Although my research project will not yield immediate benefits to the participating hospitals, it is part of an important and sustainable partnership between the University of Michigan and Ghana’s Ministry of Health, Ghana Health Services, and teaching hospitals. Over 30 years ago, a novel postgraduate residency training program was created to address the low specialist retention rate and high maternal mortality rate. Since then, over 80 OB/GYN specialists have been trained and all but one have decided to stay in Ghana to practice. While the majority of the specialists are practicing in the big cities of Kumasi and Accra, a few are beginning to move out to work at the district hospitals—bringing expert knowledge and skills closer to the communities that are struggling with the safe delivery of babies. My research work focuses specifically on identifying the types of changes occurring at these district hospitals both in regards to the clinical treatment of obstetrics, gynecology, and emergency cases and the overall management of the hospitals. While I do have a considerable amount of analysis left to do, I can say that there have been significant positive changes. Since I have also been assessing the potential for district hospitals to become teaching sites for medical students and house officers (equivalent of US intern), this means that policies to move medical training closer to the areas of need are in the works. This academic-government partnership has been a very successful and sustainable effort that is only going to expand to further address maternal mortality concerns.
The gang leader Venkatesh followed, JT, allowed Venkatesh to follow him and document his work for years because he assumed that Venkatesh would one day write a book about him. Gang Leader for a Day isn’t a biography about JT and took years to be published. But now, it’s a popular book sitting on the bookshelves of many all around the world. So, while it may feel like I’m hustling now, I can say with confidence that we’re in it for the long haul. Positive change will happen. It just won’t take the form of a new electrophoresis machine, a skin graft procedure for one individual patient, or a toothbrush. It’ll be even better than that: a solid and sustainable system that allows Ghanaians to deliver quality health care to their people. I hope that is enough of a promise for now.
Wednesday, August 11, 2010
Since it is so easy for foreigners to attract attention to themselves in Ghana, I think it's essential to ensure that foreigners make a very positive impression. Ghanaians are generally very friendly so, getting a smile out of them is relatively easy and it's very difficult to make them angry. But, how do you really get on the good side of Ghanaians? Here are a few things that I've noticed that will make Ghanaians very excited:
- 1)Greeting people with Wo ho te sεn? (= how are you?) as you walk along the streets.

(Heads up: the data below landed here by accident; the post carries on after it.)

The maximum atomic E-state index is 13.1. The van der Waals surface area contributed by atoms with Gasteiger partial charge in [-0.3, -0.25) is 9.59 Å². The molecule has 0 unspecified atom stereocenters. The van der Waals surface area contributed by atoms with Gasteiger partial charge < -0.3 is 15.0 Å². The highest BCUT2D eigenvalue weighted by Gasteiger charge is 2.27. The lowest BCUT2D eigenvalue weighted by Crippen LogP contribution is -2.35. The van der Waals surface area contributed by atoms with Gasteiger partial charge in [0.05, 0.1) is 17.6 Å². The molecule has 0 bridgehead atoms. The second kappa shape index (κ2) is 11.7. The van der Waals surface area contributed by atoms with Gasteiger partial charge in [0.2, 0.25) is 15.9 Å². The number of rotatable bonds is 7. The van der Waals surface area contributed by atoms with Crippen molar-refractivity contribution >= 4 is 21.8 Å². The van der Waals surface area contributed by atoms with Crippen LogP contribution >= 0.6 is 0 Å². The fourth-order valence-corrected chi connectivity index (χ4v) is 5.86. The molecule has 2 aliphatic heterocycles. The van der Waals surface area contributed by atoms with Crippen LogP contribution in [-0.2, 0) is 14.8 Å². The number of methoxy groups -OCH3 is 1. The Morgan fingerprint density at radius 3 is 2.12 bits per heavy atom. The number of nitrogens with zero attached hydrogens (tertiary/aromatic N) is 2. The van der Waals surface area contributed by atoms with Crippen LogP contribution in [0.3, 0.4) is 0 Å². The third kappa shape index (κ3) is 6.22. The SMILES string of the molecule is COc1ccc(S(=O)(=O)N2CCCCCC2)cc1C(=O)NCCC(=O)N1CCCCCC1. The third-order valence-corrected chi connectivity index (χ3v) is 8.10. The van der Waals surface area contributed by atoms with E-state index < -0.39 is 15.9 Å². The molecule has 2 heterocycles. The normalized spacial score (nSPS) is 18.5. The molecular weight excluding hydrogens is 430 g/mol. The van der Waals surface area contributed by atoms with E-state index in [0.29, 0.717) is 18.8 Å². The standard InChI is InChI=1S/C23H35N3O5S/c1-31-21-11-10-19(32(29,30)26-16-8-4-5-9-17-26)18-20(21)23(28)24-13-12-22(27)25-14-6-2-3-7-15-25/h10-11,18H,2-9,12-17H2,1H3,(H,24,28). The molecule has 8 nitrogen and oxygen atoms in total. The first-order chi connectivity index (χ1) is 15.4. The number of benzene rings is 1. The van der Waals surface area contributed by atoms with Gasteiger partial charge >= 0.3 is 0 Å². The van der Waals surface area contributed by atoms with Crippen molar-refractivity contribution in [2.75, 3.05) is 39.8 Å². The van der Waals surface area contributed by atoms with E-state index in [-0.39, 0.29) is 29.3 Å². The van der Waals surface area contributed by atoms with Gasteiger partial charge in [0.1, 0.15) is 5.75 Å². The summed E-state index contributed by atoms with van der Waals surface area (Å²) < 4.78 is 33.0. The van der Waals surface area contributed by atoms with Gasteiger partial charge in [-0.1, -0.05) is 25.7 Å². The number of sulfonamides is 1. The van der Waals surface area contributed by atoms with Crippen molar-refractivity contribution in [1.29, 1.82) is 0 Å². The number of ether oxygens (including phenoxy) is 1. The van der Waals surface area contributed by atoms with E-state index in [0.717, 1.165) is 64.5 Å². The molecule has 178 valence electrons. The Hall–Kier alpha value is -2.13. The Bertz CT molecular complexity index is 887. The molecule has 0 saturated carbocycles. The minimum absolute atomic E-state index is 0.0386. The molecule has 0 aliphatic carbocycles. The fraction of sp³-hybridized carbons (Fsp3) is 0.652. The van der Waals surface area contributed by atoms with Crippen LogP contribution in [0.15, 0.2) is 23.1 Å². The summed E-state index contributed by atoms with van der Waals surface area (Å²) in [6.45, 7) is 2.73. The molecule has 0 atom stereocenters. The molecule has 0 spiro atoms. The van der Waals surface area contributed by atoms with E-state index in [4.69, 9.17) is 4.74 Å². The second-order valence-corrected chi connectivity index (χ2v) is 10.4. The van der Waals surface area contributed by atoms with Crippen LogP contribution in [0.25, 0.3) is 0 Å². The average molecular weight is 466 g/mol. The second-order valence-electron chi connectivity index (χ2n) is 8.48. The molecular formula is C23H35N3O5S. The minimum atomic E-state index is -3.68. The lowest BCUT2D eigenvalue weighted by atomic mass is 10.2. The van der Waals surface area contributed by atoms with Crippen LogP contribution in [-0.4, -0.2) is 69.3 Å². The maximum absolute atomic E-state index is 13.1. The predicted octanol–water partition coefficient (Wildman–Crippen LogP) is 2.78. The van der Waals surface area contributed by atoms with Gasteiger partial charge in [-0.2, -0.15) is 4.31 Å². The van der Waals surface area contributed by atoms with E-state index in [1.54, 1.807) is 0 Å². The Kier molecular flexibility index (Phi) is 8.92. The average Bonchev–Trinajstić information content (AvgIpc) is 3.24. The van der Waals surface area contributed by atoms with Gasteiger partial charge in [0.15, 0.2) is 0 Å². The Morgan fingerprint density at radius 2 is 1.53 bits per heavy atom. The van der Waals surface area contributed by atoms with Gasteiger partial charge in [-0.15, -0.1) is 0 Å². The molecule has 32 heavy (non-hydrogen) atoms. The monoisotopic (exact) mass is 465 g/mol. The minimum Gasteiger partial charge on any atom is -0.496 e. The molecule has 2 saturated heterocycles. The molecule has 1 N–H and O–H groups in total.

- 2)Wearing a Ghana Black Stars Jersey
- 3)Choosing to eat fufu and insisting on eating it with your hands
- 4)Wearing local clothing
- 5)And least expected of all: If you must tell people you are from the US, invoking President Obama in conversation.
All of these points demonstrate that you have embraced the local culture. Surprisingly, Obmama has become part of the local culture. Obama really made an indelible print here in Ghana when he visited. His face is on T-shirts, notebooks, key chains, and even biscuits. I didn't hear the current president of Ghana's name (President Mills) in conversation until maybe the middle of July? Obama love here in Ghana, is an unparalleled experience that exceeds the confidence Americans even feel about their own government. I guess "Yes we can" = "Go Ghana!"
Tuesday, August 10, 2010
Karni QI Team
In typical last-minute Eva fashion, two years ago, I decided to defer from medical school for a year to work at the Institute for Healthcare Improvement (IHI). IHI can be best described as a fast-paced social change organization that operates like a cross between a think tank and consulting firm that focuses on improving the delivery of health care through spreading systems redesign tools and interventions all around the world, including Ghana. As much as possible, IHI practices what it preaches. In addition to encouraging health care systems and health care professionals to employ the model of improvement to make the delivery of health care more efficient, reliable, and effective, all of IHI’s own work is continuously evaluated for improvement. After living and breathing quality improvement for a year, the transition to medical school, where the focus sometimes felt like mindless memorization of volumes of facts, was difficult.
My main motivation for coming to Ghana this summer to work on clinical quality and management research was to return to the field of quality improvement of health care. For the most part, my research has been very fulfilling as I have delved into answering the questions: what kinds of improvements can be made at the level of a district hospital to improve maternal health and how can those improvements be made? Since data is the backbone and currency of quality improvement, sometimes answering my objective questions has been frustrating because I continuously run into underdeveloped data and information systems. On the days that I felt particularly beat by data available to me, I’d wonder how IHI functions in Ghana.
Lambussie QI Meeting
IHI has three developing countries programs: Ghana, South Africa, and Malawi. In Ghana, Project Fives Alive, a partnership with the National Catholic Health Service (NCHS) and Ghana Health Service (GHS) is working towards reducing under five mortality through quality improvement. While I was working at IHI, the CEO, Don Berwick, made a short visit to Ghana and collected the most inspiring stories. Thanks to Nana Twum-Danso, Project Fives Alive director and Ernest Kanyoke, Project Fives Alive Project Officer, I had the opportunity to be inspired too.
Piina QI Team